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Controversial British bill to send asylum seekers to Rwanda passed


Rishi Sunak had the controversial Rwanda Plan Bill pushed through after he threatened to force the House of Lords to sit in session for as long as needed – including into the night – to pass the government’s proposal. Photo: Alastair Grant / AP / NTB

Of NTB | 23.04.2024 01:40:21

Policy: The Upper House refused for a long time to agree to the government’s proposal, unless they received more amendments and security measures. The case was sent back to the House of Commons with proposed amendments five times. Finally, the Upper House gave in when Prime Minister Rishi Sunak said the government would force them to sit together far into the night if necessary.

– No ifs and buts. These planes will go to Rwanda, Sunak said earlier in the day, announcing that the government has already chartered planes for the job. The training of personnel is underway, and Sunak promises to start the asylum flights within ten to twelve weeks.

It is expected that King Charles will give his formal consent to the law later this week.

Critics believe the Rwanda plan is inhumane. They are concerned about the human rights situation in the country and the risk of asylum seekers being sent back to countries where they may be in danger.

In addition, the law states that certain British human rights rules do not apply to those covered by the plan. Limitations are also placed on the appeal possibilities.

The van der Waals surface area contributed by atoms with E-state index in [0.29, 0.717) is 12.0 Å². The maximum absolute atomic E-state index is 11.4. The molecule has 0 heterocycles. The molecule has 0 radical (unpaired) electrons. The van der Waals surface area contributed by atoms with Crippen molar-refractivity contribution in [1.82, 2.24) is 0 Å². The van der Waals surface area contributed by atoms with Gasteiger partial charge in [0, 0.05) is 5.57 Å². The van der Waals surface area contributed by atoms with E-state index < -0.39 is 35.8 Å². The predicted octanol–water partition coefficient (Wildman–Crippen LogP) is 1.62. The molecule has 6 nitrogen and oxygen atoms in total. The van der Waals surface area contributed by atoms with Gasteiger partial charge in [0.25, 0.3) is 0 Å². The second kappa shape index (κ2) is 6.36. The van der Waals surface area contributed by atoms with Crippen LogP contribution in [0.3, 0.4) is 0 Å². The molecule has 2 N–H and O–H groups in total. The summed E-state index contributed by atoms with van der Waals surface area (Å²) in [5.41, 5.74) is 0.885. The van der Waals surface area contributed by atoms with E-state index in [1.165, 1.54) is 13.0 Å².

Several other countries are looking at the possibility of processing asylum applications abroad.

Human rights groups and other organizations have said they will try to stop individual deportations. A union representing border guards is warning it will claim the new law is illegal within days of the first asylum seekers being notified they will be sent to Rwanda.

The previous attempt to implement the government’s Rwanda plan ran aground in the judiciary when the Supreme Court ruled in November last year that it was unlawful. It remains to be seen what the court thinks about the version that has now been adopted.

The Conservative government has made it one of its campaign issues to stop those who come to the country by sea to seek asylum. The plan to send them for reception in Rwanda is part of the strategy, and the hope is that it will give them a boost before the elections later this year. For now, the polls indicate that it is heading for a resounding defeat for Sunak and his party.

One of the contentious elements of the Rwanda proposal is that British judges must consider Rwanda to be safe. This must have been entered to circumvent a ruling from the Supreme Court that the plan to send asylum seekers to the East African country is against the law.

But even if the government has overcome all obstacles in the legislative process, the recent decision may run into legal obstacles.

(© NTB)


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